From ones beach chair, offshore oil and gas platforms appear to be industrial and lifeless. Their potential to function as an artificial reef seems almost impossible. Yet, Rig2Reef Explorers at Scripps Institution of Oceanography have found that offshore oil and gas platforms provide one of the most unique artificial ecosystems in California.
Artificial reefs are not all created equal. The substrate material, location, time of year and size all effect the types of species that you may find there, and in what densities. So how do oil platforms differ from other types of artificial reefs, such as a sunken ship? To explore this question, we set out on an expedition to dive three oil platforms and another type of artificial reef on the ship wreck Olympic II.
Our morning began with us plunging into the surprisingly temperate waters off of San Pedro to dive the Olympic II. The 258' Olympic II sank on the morning of September 4th, 1940- taking with her the lives of 8 men- she was discovered by salvage divers in the 1960's and since then the wreck, sitting in about 100 feet of water has been a popular dive spot for recreational divers to explore and seek out the large sea bass, broom tail grouper and bat stars that hide amongst the wreckage. Although the visibility was lacking on this first dive, with a max of about 10 feet- it was abundantly clear that the species that called this hulk their home were very different then those found amongst the legs of the platforms. These were more cryptic species- many of which we had not yet encountered on our platform dives, and schooling fish were entirely absent, as were the colorful waving brittle stars.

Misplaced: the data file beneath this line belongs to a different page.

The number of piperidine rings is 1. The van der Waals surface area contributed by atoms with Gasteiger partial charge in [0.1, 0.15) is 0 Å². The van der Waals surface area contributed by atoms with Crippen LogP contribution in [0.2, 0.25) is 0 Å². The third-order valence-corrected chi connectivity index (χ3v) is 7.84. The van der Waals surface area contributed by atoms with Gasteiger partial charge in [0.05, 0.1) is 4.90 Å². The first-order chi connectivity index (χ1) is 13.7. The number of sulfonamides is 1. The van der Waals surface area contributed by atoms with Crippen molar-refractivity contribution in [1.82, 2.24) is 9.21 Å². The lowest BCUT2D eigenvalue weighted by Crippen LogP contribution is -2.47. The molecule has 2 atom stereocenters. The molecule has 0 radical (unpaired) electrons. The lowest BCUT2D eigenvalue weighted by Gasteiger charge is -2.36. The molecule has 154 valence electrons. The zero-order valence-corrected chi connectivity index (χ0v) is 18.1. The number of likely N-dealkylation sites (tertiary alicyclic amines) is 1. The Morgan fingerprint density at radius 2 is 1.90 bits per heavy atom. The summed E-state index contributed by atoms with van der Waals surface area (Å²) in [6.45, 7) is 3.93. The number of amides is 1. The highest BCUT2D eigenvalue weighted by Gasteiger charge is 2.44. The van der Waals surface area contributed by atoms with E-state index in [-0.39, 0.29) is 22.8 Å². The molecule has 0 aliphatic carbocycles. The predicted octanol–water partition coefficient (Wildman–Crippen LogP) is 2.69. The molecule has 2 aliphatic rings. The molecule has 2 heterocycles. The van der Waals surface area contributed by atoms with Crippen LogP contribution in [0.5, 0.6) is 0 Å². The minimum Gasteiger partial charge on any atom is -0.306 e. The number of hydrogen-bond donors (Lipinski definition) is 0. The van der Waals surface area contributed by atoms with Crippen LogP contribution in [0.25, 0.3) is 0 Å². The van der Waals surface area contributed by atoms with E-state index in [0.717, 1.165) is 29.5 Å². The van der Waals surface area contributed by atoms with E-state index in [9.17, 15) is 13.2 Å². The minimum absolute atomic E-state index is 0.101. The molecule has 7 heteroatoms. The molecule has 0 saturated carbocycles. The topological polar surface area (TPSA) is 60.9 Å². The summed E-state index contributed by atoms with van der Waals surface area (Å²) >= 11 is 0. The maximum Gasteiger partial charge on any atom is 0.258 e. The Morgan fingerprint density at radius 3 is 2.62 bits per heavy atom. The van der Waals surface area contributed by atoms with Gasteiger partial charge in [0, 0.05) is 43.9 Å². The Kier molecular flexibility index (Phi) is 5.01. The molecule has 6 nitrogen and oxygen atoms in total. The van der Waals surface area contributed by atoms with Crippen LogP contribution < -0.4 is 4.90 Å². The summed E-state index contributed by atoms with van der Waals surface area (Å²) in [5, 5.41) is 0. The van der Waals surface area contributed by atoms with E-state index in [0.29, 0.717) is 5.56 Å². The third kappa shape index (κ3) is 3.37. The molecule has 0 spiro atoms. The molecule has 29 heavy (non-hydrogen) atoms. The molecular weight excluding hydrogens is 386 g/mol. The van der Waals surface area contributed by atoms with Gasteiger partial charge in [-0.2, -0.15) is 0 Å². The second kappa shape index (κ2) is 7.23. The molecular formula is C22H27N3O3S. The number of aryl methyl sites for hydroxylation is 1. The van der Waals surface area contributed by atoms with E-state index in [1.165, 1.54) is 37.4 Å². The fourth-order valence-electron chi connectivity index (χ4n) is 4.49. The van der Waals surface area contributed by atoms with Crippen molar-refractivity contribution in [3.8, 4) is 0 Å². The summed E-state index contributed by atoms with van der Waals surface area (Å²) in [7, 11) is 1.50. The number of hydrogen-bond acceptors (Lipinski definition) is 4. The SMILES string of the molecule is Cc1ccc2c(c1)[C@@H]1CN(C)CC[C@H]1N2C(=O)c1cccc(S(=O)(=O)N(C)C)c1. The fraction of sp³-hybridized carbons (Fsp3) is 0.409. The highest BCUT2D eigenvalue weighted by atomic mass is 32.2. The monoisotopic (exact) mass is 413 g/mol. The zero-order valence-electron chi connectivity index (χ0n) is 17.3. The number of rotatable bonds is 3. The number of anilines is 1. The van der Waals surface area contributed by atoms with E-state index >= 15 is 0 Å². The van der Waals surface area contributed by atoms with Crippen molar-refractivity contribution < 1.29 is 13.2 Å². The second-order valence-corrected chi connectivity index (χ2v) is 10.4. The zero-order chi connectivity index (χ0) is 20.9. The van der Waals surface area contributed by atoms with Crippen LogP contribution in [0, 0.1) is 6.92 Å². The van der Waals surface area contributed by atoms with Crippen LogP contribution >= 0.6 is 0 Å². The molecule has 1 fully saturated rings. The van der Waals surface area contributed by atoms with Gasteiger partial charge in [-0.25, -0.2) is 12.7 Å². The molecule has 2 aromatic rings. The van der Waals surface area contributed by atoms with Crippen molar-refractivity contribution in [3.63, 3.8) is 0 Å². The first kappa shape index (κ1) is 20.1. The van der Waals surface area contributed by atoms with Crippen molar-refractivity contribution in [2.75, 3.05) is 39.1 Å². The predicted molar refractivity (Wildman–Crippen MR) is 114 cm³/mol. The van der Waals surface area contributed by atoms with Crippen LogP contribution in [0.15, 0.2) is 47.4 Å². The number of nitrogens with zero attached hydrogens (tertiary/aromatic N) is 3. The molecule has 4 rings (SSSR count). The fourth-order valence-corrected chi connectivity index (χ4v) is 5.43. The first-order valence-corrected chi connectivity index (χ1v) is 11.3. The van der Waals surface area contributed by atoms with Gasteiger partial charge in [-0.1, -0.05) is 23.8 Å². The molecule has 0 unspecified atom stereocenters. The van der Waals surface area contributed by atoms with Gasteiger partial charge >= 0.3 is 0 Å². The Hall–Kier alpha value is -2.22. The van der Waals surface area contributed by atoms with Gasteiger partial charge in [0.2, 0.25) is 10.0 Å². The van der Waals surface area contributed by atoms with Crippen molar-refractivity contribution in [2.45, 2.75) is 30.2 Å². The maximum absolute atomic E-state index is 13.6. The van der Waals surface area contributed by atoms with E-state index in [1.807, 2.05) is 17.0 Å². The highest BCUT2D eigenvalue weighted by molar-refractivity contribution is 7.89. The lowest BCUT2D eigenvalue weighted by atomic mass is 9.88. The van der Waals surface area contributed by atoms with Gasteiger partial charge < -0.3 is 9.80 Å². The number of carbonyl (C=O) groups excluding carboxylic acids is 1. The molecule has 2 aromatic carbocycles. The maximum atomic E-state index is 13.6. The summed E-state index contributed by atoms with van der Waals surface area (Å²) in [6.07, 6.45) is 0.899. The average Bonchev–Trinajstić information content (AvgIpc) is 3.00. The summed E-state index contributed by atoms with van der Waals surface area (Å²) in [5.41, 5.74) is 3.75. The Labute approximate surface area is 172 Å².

Our dives on Eureka, Elly and Ellen however were entirely different stories. Eureka, in particular was a spectacular dive. As the largest platform accessible to divers off the coast of California standing in just over 720 feet of water, Eureka boasted an immense and colorful reef. We found ourselves transfixed by the thousands of schooling sardines, tired, but determine Garibaldi defending there newly laid clutches of eggs and jacks hustling betwixt the beams. These platforms were not only rich with life, but diver friendly, allowing relatively unrestrained access to their reefs below- some divers even proceeded to harvest enormous scallops the size of tennis balls from her legs.
Despite California's law requiring that artificial reefs be placed in areas where they are needed, we found it difficult to deem these artificial structures teeming with life, as not needed. Life thrived amongst the beams or every platform, just as the larger deeper species lurked amongst the ghostly wreckage of the Olympic. Not only were we able to take away the recreational value of the vibrant beauty generated by the species decorating these platforms- but we also glimpsed their sustainable harvesting potential from these platforms. A harvest that we not only witnessed, but enjoyed whilst snacking away between dives on raw scallops scraped from Elly, Ellen and Eurekas legs. In this way, we participated in the small circle of life that thrived quietly beneath the industry of oil above.
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